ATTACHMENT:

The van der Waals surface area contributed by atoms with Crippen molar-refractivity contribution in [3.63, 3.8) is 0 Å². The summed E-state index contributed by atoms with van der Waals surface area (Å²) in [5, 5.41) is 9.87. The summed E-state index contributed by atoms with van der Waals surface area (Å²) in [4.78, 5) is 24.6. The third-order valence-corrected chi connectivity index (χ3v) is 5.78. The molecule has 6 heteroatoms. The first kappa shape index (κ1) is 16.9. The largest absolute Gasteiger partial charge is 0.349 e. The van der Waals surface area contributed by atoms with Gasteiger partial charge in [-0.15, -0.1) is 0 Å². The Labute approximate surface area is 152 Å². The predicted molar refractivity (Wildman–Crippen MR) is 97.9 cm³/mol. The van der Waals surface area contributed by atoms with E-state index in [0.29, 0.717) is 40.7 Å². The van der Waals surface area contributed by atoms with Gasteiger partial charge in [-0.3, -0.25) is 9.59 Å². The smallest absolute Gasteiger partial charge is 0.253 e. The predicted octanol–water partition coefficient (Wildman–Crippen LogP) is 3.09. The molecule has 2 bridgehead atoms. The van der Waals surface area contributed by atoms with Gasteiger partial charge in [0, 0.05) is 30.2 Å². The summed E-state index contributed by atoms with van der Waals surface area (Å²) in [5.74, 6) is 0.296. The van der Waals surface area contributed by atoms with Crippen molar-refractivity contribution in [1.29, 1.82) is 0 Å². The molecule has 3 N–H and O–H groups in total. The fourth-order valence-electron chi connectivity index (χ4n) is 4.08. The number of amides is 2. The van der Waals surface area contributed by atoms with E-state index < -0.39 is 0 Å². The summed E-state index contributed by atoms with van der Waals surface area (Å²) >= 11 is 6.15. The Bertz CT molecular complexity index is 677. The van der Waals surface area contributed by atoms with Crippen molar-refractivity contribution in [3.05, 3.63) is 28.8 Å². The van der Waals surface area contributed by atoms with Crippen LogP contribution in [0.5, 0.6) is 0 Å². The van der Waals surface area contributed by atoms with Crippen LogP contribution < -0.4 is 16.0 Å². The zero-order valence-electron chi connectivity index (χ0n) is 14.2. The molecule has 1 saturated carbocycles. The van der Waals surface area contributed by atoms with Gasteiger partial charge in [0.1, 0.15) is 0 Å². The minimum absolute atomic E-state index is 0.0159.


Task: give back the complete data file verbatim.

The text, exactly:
The van der Waals surface area contributed by atoms with Crippen molar-refractivity contribution in [3.63, 3.8) is 0 Å². The summed E-state index contributed by atoms with van der Waals surface area (Å²) in [5, 5.41) is 9.87. The summed E-state index contributed by atoms with van der Waals surface area (Å²) in [4.78, 5) is 24.6. The third-order valence-corrected chi connectivity index (χ3v) is 5.78. The molecule has 6 heteroatoms. The first kappa shape index (κ1) is 16.9. The largest absolute Gasteiger partial charge is 0.349 e. The van der Waals surface area contributed by atoms with Gasteiger partial charge in [-0.15, -0.1) is 0 Å². The Labute approximate surface area is 152 Å². The predicted molar refractivity (Wildman–Crippen MR) is 97.9 cm³/mol. The van der Waals surface area contributed by atoms with E-state index in [0.29, 0.717) is 40.7 Å². The van der Waals surface area contributed by atoms with Gasteiger partial charge in [-0.3, -0.25) is 9.59 Å². The smallest absolute Gasteiger partial charge is 0.253 e. The predicted octanol–water partition coefficient (Wildman–Crippen LogP) is 3.09. The molecule has 2 bridgehead atoms. The van der Waals surface area contributed by atoms with Gasteiger partial charge in [0, 0.05) is 30.2 Å². The summed E-state index contributed by atoms with van der Waals surface area (Å²) in [5.74, 6) is 0.296. The van der Waals surface area contributed by atoms with Crippen molar-refractivity contribution in [1.29, 1.82) is 0 Å². The molecule has 3 N–H and O–H groups in total. The fourth-order valence-electron chi connectivity index (χ4n) is 4.08. The number of amides is 2. The van der Waals surface area contributed by atoms with E-state index < -0.39 is 0 Å². The summed E-state index contributed by atoms with van der Waals surface area (Å²) >= 11 is 6.15. The Bertz CT molecular complexity index is 677. The van der Waals surface area contributed by atoms with Crippen molar-refractivity contribution in [3.05, 3.63) is 28.8 Å². The van der Waals surface area contributed by atoms with Crippen LogP contribution in [0.5, 0.6) is 0 Å². The van der Waals surface area contributed by atoms with Crippen LogP contribution < -0.4 is 16.0 Å². The zero-order valence-electron chi connectivity index (χ0n) is 14.2. The molecule has 1 saturated carbocycles. The van der Waals surface area contributed by atoms with Gasteiger partial charge in [0.1, 0.15) is 0 Å². The minimum absolute atomic E-state index is 0.0159.